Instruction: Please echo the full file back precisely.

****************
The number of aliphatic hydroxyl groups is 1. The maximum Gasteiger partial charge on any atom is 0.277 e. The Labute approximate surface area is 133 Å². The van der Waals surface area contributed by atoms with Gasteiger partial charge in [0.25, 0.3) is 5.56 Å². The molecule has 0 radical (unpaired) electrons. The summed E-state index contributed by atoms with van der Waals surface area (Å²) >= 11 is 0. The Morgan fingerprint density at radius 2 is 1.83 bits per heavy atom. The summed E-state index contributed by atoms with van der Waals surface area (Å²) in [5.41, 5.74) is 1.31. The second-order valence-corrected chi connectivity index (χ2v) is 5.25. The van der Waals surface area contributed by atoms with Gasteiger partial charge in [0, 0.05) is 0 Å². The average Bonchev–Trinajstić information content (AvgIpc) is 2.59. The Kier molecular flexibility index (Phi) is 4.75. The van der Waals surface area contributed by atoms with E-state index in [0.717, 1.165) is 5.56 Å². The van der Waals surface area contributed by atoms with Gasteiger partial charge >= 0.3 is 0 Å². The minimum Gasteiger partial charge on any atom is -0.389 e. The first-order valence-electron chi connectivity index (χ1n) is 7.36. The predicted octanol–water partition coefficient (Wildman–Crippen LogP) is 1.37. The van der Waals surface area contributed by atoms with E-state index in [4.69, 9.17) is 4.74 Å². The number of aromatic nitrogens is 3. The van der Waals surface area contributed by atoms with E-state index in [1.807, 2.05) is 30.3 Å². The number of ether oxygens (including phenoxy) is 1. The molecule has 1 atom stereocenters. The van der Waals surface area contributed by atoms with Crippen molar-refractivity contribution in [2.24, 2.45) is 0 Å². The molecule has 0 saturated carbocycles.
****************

The number of aliphatic hydroxyl groups is 1. The maximum Gasteiger partial charge on any atom is 0.277 e. The Labute approximate surface area is 133 Å². The van der Waals surface area contributed by atoms with Gasteiger partial charge in [0.25, 0.3) is 5.56 Å². The molecule has 0 radical (unpaired) electrons. The summed E-state index contributed by atoms with van der Waals surface area (Å²) >= 11 is 0. The Morgan fingerprint density at radius 2 is 1.83 bits per heavy atom. The summed E-state index contributed by atoms with van der Waals surface area (Å²) in [5.41, 5.74) is 1.31. The second-order valence-corrected chi connectivity index (χ2v) is 5.25. The van der Waals surface area contributed by atoms with Gasteiger partial charge in [0, 0.05) is 0 Å². The average Bonchev–Trinajstić information content (AvgIpc) is 2.59. The Kier molecular flexibility index (Phi) is 4.75. The van der Waals surface area contributed by atoms with E-state index in [0.717, 1.165) is 5.56 Å². The van der Waals surface area contributed by atoms with Gasteiger partial charge >= 0.3 is 0 Å². The minimum Gasteiger partial charge on any atom is -0.389 e. The first-order valence-electron chi connectivity index (χ1n) is 7.36. The predicted octanol–water partition coefficient (Wildman–Crippen LogP) is 1.37. The van der Waals surface area contributed by atoms with E-state index in [4.69, 9.17) is 4.74 Å². The number of aromatic nitrogens is 3. The van der Waals surface area contributed by atoms with E-state index in [1.807, 2.05) is 30.3 Å². The number of ether oxygens (including phenoxy) is 1. The molecule has 1 atom stereocenters. The van der Waals surface area contributed by atoms with Crippen molar-refractivity contribution in [2.24, 2.45) is 0 Å². The molecule has 0 saturated carbocycles.